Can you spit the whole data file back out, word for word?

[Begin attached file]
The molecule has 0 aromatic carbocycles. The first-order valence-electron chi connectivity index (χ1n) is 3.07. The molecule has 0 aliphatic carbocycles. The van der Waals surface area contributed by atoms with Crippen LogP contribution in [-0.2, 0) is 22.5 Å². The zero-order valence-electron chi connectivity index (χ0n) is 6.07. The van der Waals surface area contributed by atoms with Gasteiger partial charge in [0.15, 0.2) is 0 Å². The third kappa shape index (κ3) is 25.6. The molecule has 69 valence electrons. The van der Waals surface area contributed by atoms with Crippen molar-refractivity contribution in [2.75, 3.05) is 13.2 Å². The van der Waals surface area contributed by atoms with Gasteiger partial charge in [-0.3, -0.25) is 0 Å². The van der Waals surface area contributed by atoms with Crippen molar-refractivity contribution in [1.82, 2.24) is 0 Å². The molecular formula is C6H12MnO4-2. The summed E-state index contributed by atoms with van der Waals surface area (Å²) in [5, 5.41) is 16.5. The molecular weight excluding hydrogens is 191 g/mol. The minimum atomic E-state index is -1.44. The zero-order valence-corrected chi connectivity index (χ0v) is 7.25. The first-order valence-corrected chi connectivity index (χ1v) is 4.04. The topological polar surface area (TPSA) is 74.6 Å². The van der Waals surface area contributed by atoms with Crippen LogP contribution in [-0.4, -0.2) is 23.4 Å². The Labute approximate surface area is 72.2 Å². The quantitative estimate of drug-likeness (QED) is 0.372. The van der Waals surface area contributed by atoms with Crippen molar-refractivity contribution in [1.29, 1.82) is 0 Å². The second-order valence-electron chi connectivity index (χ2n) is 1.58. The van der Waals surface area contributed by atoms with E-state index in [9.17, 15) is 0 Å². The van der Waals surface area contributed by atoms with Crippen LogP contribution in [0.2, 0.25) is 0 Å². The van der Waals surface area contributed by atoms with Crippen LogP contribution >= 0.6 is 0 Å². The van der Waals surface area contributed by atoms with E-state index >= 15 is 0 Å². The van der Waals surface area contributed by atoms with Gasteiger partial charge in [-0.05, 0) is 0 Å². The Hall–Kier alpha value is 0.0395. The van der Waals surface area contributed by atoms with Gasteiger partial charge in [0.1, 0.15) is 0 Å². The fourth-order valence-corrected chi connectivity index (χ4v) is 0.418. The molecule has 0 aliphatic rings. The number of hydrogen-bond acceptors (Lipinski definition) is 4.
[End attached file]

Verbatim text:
The molecule has 0 aromatic carbocycles. The first-order valence-electron chi connectivity index (χ1n) is 3.07. The molecule has 0 aliphatic carbocycles. The van der Waals surface area contributed by atoms with Crippen LogP contribution in [-0.2, 0) is 22.5 Å². The zero-order valence-electron chi connectivity index (χ0n) is 6.07. The van der Waals surface area contributed by atoms with Gasteiger partial charge in [0.15, 0.2) is 0 Å². The third kappa shape index (κ3) is 25.6. The molecule has 69 valence electrons. The van der Waals surface area contributed by atoms with Crippen molar-refractivity contribution in [2.75, 3.05) is 13.2 Å². The van der Waals surface area contributed by atoms with Gasteiger partial charge in [-0.3, -0.25) is 0 Å². The van der Waals surface area contributed by atoms with Crippen molar-refractivity contribution in [1.82, 2.24) is 0 Å². The molecular formula is C6H12MnO4-2. The summed E-state index contributed by atoms with van der Waals surface area (Å²) in [5, 5.41) is 16.5. The molecular weight excluding hydrogens is 191 g/mol. The minimum atomic E-state index is -1.44. The zero-order valence-corrected chi connectivity index (χ0v) is 7.25. The first-order valence-corrected chi connectivity index (χ1v) is 4.04. The topological polar surface area (TPSA) is 74.6 Å². The van der Waals surface area contributed by atoms with Crippen LogP contribution in [-0.4, -0.2) is 23.4 Å². The Labute approximate surface area is 72.2 Å². The quantitative estimate of drug-likeness (QED) is 0.372. The van der Waals surface area contributed by atoms with Crippen molar-refractivity contribution in [1.29, 1.82) is 0 Å². The second-order valence-electron chi connectivity index (χ2n) is 1.58. The van der Waals surface area contributed by atoms with E-state index in [9.17, 15) is 0 Å². The van der Waals surface area contributed by atoms with Crippen LogP contribution in [0.2, 0.25) is 0 Å². The van der Waals surface area contributed by atoms with Crippen LogP contribution >= 0.6 is 0 Å². The van der Waals surface area contributed by atoms with E-state index >= 15 is 0 Å². The van der Waals surface area contributed by atoms with Gasteiger partial charge in [-0.05, 0) is 0 Å². The Hall–Kier alpha value is 0.0395. The van der Waals surface area contributed by atoms with Gasteiger partial charge in [0.1, 0.15) is 0 Å². The fourth-order valence-corrected chi connectivity index (χ4v) is 0.418. The molecule has 0 aliphatic rings. The number of hydrogen-bond acceptors (Lipinski definition) is 4.